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The Eyes Have It
On January 29, 2021, the oldest guide dog school in the world will turn 92! Not looking a day over 1929 (when it was founded), the school helped enhance the independence and dignity of people who are visually impaired. The Morristown, New Jersey facility paved the way for those with visual and auditory disabilities, and this week, we honor Buddy, the first Seeing Eye Dog. His pioneering efforts have made tremendous strides for many all across the world.
We sometimes take our dog’s eyes for granted, though, don’t we? We are often awed at the crazy things they can see (and we can’t) and we laugh at the things we don’t think they see (sometimes like a cartoon dog on television) but they can.
Just as important to them as our eyes are to us, there are a few things we can do to make sure our dog’s eye health is in tip-top shape. Otherwise, how could they boss us around woo us with those puppy dog eyes?
Dog eye health: What should I know?
Our dog’s eyes are just as sensitive as ours and prone to similar issues. Here are a few:
Corneal damage—Your dog may be trying to satisfy an itch and scratch his eye instead. Or be running through the woods to get that squirrel and get poked by a branch. Even digging can get dirt or debris in their eye and cause corneal damage. If you notice redness and excessive tearing, or your dog constantly pawing at it, you should have your vet take a look.
Dry eye—Dogs get dry eyes just like we do. It’s called Keratoconjunctivitis Sicca (Gesundheit!) and it’s basically a condition where your dog’s eyes tear glands just don’t produce enough tears. This means they won’t be able to clean your dog’s eyes of debris or dirt that they may come across and result in scratches and ulcers.
Pink eye—Along the same vein, there’s Conjunctivitis…AKA Pink Eye. Just like in humans, it can be bacterial or viral (if bacterial, may likely need an antibiotic) and can even be a reaction from allergies. Symptoms are similar to humans–redness, inflammation and gooey eye discharge.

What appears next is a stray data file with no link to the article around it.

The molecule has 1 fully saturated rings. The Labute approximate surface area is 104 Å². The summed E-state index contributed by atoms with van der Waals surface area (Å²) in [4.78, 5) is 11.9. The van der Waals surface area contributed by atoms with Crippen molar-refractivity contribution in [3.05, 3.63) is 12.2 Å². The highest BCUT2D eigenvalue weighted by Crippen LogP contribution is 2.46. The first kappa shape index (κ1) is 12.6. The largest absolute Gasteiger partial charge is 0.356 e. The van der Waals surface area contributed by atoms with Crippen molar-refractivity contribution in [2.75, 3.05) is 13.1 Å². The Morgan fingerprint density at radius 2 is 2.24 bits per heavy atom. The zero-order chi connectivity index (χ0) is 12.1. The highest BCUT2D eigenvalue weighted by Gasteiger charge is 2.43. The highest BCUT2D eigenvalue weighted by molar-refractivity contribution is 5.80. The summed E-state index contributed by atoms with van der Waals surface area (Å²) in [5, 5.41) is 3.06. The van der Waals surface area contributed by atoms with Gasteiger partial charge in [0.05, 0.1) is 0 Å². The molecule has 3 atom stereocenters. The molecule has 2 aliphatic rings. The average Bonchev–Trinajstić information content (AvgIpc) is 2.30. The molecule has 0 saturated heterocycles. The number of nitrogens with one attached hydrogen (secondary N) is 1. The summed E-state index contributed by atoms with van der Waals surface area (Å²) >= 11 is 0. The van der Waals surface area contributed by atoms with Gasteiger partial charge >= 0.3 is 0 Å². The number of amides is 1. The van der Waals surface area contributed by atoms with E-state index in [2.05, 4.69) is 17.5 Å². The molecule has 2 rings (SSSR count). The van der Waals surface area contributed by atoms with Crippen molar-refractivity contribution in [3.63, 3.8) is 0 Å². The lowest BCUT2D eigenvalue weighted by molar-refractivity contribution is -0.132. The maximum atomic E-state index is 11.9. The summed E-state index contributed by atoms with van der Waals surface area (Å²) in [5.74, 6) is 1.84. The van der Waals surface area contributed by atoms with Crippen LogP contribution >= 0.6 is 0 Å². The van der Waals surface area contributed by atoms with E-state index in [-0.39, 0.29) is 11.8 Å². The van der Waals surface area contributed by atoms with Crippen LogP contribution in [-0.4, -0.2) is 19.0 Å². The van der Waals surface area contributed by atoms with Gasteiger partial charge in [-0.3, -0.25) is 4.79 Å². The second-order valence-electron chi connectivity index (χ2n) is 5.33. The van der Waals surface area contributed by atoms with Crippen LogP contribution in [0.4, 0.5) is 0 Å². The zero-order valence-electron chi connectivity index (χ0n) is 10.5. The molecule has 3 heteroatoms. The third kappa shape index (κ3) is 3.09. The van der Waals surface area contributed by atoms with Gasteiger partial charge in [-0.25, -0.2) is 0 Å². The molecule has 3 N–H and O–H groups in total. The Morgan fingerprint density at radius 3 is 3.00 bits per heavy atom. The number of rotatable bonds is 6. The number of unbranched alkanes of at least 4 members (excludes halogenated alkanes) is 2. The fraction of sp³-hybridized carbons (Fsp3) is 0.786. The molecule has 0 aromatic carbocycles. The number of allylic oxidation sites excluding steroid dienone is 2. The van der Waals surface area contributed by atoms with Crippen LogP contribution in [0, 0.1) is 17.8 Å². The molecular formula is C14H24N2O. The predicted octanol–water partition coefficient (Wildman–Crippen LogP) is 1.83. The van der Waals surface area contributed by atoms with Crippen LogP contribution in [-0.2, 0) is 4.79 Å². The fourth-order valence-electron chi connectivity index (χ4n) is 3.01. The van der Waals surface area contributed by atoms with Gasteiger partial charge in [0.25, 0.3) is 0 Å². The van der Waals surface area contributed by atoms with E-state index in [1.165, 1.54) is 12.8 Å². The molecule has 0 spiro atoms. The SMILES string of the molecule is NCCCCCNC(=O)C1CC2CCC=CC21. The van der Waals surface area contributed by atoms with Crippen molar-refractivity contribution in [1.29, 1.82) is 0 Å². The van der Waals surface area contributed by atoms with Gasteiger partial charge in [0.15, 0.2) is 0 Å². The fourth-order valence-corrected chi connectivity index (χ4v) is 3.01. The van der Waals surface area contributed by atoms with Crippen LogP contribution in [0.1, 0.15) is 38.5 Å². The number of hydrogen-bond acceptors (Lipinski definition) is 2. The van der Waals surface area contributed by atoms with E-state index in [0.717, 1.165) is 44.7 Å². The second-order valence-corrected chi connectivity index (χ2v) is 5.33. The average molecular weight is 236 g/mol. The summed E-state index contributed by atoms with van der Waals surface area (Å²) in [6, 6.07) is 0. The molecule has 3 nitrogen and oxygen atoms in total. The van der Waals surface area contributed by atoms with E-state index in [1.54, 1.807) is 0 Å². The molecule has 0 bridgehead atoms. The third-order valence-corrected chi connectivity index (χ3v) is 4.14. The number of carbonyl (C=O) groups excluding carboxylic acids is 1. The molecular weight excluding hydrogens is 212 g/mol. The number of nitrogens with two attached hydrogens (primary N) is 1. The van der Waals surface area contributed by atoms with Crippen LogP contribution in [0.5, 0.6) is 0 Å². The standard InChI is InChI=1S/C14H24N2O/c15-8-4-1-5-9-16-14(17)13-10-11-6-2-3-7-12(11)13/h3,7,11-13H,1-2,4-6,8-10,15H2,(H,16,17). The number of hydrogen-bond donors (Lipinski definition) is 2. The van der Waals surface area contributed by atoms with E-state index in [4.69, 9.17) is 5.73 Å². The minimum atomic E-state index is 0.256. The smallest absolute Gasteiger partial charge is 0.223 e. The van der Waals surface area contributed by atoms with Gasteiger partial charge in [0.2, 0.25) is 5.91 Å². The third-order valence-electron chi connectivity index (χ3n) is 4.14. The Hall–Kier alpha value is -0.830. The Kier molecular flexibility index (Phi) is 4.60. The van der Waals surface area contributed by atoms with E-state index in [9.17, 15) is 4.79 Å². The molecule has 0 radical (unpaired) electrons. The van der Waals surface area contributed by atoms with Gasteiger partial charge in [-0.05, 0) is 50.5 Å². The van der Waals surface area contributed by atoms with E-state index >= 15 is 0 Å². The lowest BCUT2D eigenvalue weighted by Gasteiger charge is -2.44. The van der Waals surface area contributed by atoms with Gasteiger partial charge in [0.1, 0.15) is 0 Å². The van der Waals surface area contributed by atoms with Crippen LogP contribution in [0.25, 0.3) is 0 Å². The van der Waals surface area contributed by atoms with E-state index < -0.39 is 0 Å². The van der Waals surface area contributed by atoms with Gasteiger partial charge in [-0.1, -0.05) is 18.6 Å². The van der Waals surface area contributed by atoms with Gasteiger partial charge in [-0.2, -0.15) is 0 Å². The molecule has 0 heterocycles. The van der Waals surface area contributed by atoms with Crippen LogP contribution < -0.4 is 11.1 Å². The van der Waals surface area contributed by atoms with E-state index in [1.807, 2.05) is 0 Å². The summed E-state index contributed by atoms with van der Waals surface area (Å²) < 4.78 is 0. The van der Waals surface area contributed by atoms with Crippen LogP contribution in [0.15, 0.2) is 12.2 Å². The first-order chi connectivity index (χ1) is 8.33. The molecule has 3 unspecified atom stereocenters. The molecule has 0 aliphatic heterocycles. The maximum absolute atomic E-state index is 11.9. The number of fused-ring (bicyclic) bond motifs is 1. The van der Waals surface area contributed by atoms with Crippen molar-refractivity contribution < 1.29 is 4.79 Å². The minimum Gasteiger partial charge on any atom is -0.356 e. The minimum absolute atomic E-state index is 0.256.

Glaucoma—When the fluid in your dog’s eye won’t drain properly, pressure inside his eyeball can build. This is called glaucoma and it can be painful and lead to blindness. It’s prevalent in some breeds like Poodles, Chows and Cocker Spaniels, and may require surgery if severe.
Cataracts—As dogs get older, they too tend to get cataracts. If your dog’s eyes start looking cloudy or white, it may be cataracts that will impair their vision and even lead to blindness. Cataracts may also be a sign of canine diabetes, and you’ll want your vet to look at them.
Cherry eye—Fun fact: Dogs have three eyelids! The third eyelid is most often hidden in the inner corner of their eyelids. But, if the ligaments that help keep it in place (and out of sight) are weak, it may look like a red cherry coming out of your dog’s eye. Breeds like Bulldogs, Beagles, Shih Tzus, Cocker Spaniels and Bloodhounds tend to have it more and it typically needs surgery to repair.
Masses on eyelids–Most often, masses (bumps) on your dog’s eyelid are not malignant cancers, but they need to be checked out. They can also be caused by benign tumors or cysts and may or may not need surgery.
How to keep dog eyes healthy?
The best way to keep your dog’s eyes healthy is to keep HIM healthy.
Of course, you want to make sure that you keep his eyes clean and debris free. You want to keep him inside the car when the windows are rolled down (much to their dismay) so you protect their eyes. You want to keep them groomed, and keep the things they play with and come in contact with germ-free.